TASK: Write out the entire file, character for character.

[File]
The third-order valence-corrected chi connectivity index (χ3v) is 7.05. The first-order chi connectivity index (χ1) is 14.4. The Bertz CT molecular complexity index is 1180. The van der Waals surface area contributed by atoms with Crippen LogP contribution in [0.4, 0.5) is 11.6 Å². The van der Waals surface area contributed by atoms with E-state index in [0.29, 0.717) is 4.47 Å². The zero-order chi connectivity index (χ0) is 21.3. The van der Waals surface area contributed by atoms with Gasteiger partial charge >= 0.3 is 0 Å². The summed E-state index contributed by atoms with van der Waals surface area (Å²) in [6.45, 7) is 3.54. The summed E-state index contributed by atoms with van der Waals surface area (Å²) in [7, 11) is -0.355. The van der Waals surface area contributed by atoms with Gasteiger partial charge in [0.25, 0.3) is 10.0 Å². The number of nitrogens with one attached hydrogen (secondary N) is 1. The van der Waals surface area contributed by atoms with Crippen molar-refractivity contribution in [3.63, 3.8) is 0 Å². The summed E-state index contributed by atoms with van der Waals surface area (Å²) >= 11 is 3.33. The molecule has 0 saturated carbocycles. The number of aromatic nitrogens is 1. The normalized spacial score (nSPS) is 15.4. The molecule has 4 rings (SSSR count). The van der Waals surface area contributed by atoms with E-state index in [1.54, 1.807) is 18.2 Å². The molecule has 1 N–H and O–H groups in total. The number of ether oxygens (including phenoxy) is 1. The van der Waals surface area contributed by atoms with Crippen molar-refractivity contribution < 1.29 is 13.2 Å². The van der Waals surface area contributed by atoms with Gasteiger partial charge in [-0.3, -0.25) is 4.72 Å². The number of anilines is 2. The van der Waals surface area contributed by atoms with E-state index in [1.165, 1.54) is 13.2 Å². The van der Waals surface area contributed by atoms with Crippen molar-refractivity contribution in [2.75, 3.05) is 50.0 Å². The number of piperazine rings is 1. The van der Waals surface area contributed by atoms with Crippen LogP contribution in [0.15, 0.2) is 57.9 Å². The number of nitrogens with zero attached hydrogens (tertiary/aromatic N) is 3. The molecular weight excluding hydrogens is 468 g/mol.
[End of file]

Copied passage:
The third-order valence-corrected chi connectivity index (χ3v) is 7.05. The first-order chi connectivity index (χ1) is 14.4. The Bertz CT molecular complexity index is 1180. The van der Waals surface area contributed by atoms with Crippen LogP contribution in [0.4, 0.5) is 11.6 Å². The van der Waals surface area contributed by atoms with E-state index in [0.29, 0.717) is 4.47 Å². The zero-order chi connectivity index (χ0) is 21.3. The van der Waals surface area contributed by atoms with Gasteiger partial charge >= 0.3 is 0 Å². The summed E-state index contributed by atoms with van der Waals surface area (Å²) in [6.45, 7) is 3.54. The summed E-state index contributed by atoms with van der Waals surface area (Å²) in [7, 11) is -0.355. The van der Waals surface area contributed by atoms with Gasteiger partial charge in [0.25, 0.3) is 10.0 Å². The number of nitrogens with one attached hydrogen (secondary N) is 1. The van der Waals surface area contributed by atoms with Crippen molar-refractivity contribution in [3.63, 3.8) is 0 Å². The summed E-state index contributed by atoms with van der Waals surface area (Å²) >= 11 is 3.33. The molecule has 0 saturated carbocycles. The number of aromatic nitrogens is 1. The normalized spacial score (nSPS) is 15.4. The molecule has 4 rings (SSSR count). The van der Waals surface area contributed by atoms with E-state index in [1.54, 1.807) is 18.2 Å². The molecule has 1 N–H and O–H groups in total. The number of ether oxygens (including phenoxy) is 1. The van der Waals surface area contributed by atoms with Crippen molar-refractivity contribution < 1.29 is 13.2 Å². The van der Waals surface area contributed by atoms with Gasteiger partial charge in [-0.3, -0.25) is 4.72 Å². The number of anilines is 2. The van der Waals surface area contributed by atoms with E-state index in [1.165, 1.54) is 13.2 Å². The van der Waals surface area contributed by atoms with Crippen molar-refractivity contribution in [2.75, 3.05) is 50.0 Å². The number of piperazine rings is 1. The van der Waals surface area contributed by atoms with Crippen LogP contribution in [0.15, 0.2) is 57.9 Å². The number of nitrogens with zero attached hydrogens (tertiary/aromatic N) is 3. The molecular weight excluding hydrogens is 468 g/mol.